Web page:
Notes From The Cactus Patch

Tall Tales and Ripping Yarns from The Great State Of Texas

Archive for the tag “Church music”

“Things Learned On A Sunday Morning”


I was awake at 2: 45 this morning. I have learned that once my brain engages, there is no time for sleep. I get up, turn off the alarm, turn on Mr. Coffee and my laptop. I don’t bother with television news anymore, but I prefer to read news sites for my information. The coffee brews, a cup is poured, and it tastes darn good. After two cups, I forget about coffee and start making notes for a future blog post. Thirty minutes later, I decide on a third cup. Good grief, the coffee taste like swill, burned, and nasty. I learned this morning that if you leave the coffee on the burner for thirty minutes, it’s ruined, and you might as well pour it down the drain. This makes an excellent argument for using our Keurig machine, but the pods will break your grocery budget, so it stays in retirement. I am meant to suffer for coffee.

I follow many blog sites on WordPress. In turn, some follow mine. It’s an excellent trade-off. For example, this morning, I came across a blog focusing on religion, one of my favorite argument topics.

The writer, a Christian and a Catholic living in the UK, takes offense to music in church. Not so much the white-haired old lady playing the Hammond organ and a choir singing old-time religious songs, but the entire rock band on stage with a trio of singers wailing away about who knows what. He calls it “Jesus Rock.” I get it. I am a musician, and I know how music can move you. A well-played tune can energize your soul or take you to your knees in grief. But, unfortunately, the wrong kind of music can also distract your worship and send me running for the exit. I don’t need a Van Halen tribute band blowing the roof off the house of worship and the congregation holding up Bic lighters as they sway to the music. So I tend to lean more to the liturgical side of prayer. The old-style church service from “back in the day” is what I know. Damnation soothes the soul.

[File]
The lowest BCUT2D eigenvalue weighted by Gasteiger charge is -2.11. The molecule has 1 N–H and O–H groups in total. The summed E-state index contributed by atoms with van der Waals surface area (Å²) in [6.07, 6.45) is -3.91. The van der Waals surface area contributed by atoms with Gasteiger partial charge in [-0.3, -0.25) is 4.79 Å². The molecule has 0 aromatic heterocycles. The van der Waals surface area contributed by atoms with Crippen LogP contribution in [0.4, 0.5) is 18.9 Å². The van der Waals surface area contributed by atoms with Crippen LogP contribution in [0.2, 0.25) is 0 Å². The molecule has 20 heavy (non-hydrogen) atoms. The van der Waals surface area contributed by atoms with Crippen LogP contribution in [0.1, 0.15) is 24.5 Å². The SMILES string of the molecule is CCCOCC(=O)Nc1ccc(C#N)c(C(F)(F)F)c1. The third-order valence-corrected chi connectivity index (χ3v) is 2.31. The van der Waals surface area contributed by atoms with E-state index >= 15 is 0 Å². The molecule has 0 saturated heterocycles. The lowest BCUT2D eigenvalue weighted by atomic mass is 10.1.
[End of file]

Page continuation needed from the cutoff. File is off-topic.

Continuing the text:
Sunday mornings sitting on a rock-hard pew, sweating, and fidgeting in my starched shirt and slacks while the Baptist preacher tells me I am going to Hell; now that is the real church of my youth. Although at six years old, I have no concept of Hell or why I am going there? My mother tells me to be still and then cleans my ears with a handkerchief and spit. The organist and the choir break into The Old Rugged Cross, the plate comes around and I deposit a dime. I am miserable. It is God’s wish.

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